|Year : 2018 | Volume
| Issue : 10 | Page : 1337-1340
Effects of thoracic epidural or intravenous analgesia on the neutrophil-to-lymphocyte ratio in thoracotomy cases
M Alkan1, FD Erkent1, Ali Celik2, A Gokce2, M Arslan1, Y Unal1
1 Department of Anesthesiology and Reanimation, Faculty of Medicine, Gazi University, Ankara, Turkey
2 Department of Thoracic Surgery, Faculty of Medicine, Gazi University, Ankara, Turkey
|Date of Acceptance||19-Jun-2018|
|Date of Web Publication||8-Oct-2018|
Dr. M Arslan
Department of Anesthesiology and Reanimation, Faculty of Medicine, Gazi University, Ankara
Source of Support: None, Conflict of Interest: None
| Abstract|| |
Background and Purpose: Postoperative pain is a significant problem in thoracotomy patients. Our aim in this study was to investigate the relationship between postoperative pain and neutrophil-to-lymphocyte ratio (NLR) which is a marker of acute inflammatory response. Materials and Methods: Thoracic epidural or intravenous analgesia was administered to thoracotomy patients who elected to undergo a planned surgery. Patients were divided into two groups according to the analgesia method applied postoperatively. Thoracic epidural analgesia was recorded as Group 1 and intravenous analgesia as Group 2. Whole blood counts were recorded from preoperative and postoperative 24th- and 48th-hour routine blood samples, and NLRs were recorded as retrospective file scanning. Postoperative 24th- and 48th-hour NLRs and preoperative NLR values were recorded. Results: Demographic data of the patients included in the study were similar except for age. Preoperative NLR was significantly higher in Group 1 at 3.50 (P = 0.004) than in Group 2 at 2.51. Postoperative NLRs were similar among both groups. Postoperative NLR values at both the 24th- and 48th-hour increased by4.9 times in Group 1 and 9.23 times in Group 2 from the 24th-hour preoperative period, when the preoperative NLRs were evaluated. The rate of increase in Group 1 was significantly lower than in Group 2 (P = 0.006). Conclusion: Postoperative NLR alterations when compared with preoperative values were related to the analgesic regimen used.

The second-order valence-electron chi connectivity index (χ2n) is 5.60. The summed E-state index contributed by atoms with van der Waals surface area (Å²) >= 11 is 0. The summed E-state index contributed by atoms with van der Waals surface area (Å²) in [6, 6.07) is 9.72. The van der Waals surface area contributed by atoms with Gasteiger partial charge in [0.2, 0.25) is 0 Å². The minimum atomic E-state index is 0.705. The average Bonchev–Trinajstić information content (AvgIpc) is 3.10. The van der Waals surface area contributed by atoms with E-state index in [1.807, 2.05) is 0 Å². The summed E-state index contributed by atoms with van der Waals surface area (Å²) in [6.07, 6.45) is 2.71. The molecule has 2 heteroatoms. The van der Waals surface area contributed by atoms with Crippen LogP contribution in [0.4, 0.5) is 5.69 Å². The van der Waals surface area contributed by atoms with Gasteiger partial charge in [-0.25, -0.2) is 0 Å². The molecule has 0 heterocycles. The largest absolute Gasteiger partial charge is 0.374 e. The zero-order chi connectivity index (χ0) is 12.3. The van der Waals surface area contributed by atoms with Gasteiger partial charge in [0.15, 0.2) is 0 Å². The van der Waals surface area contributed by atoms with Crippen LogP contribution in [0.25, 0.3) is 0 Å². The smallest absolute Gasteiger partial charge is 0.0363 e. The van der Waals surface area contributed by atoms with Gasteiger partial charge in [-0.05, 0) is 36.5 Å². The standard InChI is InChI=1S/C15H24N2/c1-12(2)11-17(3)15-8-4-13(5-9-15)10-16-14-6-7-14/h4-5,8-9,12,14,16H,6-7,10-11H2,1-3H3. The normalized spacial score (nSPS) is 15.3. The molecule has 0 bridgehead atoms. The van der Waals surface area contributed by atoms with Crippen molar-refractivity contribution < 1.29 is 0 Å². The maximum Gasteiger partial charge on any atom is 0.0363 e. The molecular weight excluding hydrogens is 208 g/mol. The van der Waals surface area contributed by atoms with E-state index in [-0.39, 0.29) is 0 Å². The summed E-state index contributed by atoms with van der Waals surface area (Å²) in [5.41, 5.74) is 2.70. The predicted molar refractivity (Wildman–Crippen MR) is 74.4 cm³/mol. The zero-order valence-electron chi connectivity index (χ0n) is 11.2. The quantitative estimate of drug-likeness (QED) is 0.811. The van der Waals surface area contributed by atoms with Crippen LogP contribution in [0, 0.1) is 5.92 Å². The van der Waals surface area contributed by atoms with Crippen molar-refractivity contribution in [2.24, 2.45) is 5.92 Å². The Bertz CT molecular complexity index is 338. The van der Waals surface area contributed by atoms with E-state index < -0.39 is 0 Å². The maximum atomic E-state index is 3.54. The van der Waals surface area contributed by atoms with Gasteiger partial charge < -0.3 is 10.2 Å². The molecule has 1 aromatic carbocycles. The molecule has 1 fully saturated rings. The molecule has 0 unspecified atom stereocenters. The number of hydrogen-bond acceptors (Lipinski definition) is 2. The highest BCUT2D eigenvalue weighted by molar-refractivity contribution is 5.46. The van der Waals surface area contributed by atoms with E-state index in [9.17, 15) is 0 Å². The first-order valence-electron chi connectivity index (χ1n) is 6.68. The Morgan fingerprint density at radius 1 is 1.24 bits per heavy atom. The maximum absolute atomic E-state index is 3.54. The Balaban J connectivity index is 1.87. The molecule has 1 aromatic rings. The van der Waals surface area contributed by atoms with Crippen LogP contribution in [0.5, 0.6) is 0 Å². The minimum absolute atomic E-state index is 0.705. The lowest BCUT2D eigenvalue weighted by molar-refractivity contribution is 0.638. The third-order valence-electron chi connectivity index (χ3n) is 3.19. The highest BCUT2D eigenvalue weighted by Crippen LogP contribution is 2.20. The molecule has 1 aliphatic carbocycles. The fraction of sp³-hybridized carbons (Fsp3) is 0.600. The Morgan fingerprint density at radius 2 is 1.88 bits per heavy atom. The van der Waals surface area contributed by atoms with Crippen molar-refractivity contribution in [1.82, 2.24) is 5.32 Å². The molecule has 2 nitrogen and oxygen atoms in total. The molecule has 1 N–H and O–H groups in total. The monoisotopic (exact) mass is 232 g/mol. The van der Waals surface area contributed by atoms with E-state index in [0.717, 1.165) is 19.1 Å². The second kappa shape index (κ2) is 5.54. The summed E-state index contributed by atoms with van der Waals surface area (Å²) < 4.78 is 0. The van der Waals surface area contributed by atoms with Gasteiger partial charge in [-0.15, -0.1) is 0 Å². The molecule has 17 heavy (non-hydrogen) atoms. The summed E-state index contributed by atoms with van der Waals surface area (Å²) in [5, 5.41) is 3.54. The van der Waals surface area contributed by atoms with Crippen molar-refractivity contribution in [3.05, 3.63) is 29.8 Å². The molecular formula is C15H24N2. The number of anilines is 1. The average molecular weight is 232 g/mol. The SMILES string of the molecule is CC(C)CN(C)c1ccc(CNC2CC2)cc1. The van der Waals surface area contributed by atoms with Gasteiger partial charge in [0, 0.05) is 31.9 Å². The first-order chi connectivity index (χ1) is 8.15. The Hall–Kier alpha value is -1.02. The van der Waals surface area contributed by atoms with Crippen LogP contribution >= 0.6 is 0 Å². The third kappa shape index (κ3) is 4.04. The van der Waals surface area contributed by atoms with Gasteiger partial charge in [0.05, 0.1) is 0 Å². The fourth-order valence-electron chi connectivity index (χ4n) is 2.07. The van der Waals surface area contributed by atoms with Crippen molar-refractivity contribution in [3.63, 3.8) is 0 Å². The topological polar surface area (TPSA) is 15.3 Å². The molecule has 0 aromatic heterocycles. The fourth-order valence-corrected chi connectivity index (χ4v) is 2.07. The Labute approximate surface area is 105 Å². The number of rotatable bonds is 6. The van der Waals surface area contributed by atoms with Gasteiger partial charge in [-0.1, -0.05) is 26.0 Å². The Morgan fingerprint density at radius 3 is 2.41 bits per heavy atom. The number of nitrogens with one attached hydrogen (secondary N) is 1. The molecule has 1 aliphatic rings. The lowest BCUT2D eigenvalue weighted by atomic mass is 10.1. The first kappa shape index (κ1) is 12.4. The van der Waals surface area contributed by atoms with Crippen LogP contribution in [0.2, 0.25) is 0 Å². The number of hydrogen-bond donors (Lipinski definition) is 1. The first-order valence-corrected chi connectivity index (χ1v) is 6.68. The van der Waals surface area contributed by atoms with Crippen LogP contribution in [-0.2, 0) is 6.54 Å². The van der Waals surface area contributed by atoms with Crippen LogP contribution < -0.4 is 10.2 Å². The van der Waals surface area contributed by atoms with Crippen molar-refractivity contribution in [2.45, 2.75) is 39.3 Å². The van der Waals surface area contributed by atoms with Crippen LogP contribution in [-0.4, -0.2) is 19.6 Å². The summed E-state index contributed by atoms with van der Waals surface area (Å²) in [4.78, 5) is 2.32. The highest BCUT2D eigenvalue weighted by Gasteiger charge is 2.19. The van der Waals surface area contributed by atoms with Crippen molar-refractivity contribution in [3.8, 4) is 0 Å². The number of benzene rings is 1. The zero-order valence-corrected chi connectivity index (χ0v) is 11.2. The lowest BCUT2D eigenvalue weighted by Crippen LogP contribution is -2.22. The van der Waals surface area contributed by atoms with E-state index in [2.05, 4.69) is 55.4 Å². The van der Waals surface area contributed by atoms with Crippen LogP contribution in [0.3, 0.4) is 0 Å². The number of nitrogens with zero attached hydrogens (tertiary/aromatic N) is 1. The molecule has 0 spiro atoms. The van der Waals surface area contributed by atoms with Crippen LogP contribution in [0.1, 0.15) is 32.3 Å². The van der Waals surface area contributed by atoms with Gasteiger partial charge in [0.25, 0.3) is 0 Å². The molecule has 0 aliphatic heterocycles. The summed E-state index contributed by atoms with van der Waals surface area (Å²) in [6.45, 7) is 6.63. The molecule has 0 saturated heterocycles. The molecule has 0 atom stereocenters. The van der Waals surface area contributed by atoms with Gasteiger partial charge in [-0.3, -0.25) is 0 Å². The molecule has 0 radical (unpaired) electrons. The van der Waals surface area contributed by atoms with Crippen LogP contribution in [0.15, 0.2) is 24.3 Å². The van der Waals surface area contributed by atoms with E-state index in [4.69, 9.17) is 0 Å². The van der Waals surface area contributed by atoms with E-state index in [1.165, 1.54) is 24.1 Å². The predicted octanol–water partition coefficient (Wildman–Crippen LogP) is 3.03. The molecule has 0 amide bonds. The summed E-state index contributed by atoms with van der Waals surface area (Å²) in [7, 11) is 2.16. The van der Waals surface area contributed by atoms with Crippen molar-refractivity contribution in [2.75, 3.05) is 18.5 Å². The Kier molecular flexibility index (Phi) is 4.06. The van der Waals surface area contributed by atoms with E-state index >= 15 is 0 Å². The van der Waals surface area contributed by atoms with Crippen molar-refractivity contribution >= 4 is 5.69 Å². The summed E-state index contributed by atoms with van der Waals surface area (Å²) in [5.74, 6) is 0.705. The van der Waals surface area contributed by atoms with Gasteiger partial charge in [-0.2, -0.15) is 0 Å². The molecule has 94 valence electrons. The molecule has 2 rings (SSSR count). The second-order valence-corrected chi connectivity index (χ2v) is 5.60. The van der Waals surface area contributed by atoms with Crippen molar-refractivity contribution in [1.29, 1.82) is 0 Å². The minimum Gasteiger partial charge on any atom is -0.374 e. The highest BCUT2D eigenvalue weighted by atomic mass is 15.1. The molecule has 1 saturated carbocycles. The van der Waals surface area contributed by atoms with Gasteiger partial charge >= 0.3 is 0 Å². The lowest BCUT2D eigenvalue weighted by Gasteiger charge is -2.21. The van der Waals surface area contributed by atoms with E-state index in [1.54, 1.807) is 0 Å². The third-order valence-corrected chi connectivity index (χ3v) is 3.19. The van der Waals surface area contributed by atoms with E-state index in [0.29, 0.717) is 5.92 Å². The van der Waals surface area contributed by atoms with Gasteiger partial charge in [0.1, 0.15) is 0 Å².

Keywords: Neutrophil-to-lymphocyte ratio, thoracic epidural, thoracotomy
|How to cite this article:|
Alkan M, Erkent F D, Celik A, Gokce A, Arslan M, Unal Y. Effects of thoracic epidural or intravenous analgesia on the neutrophil-to-lymphocyte ratio in thoracotomy cases. Niger J Clin Pract 2018;21:1337-40
|How to cite this URL:|
Alkan M, Erkent F D, Celik A, Gokce A, Arslan M, Unal Y. Effects of thoracic epidural or intravenous analgesia on the neutrophil-to-lymphocyte ratio in thoracotomy cases. Niger J Clin Pract [serial online] 2018 [cited 2020 Aug 8];21:1337-40. Available from: http://www.njcponline.com/text.asp?2018/21/10/1337/242830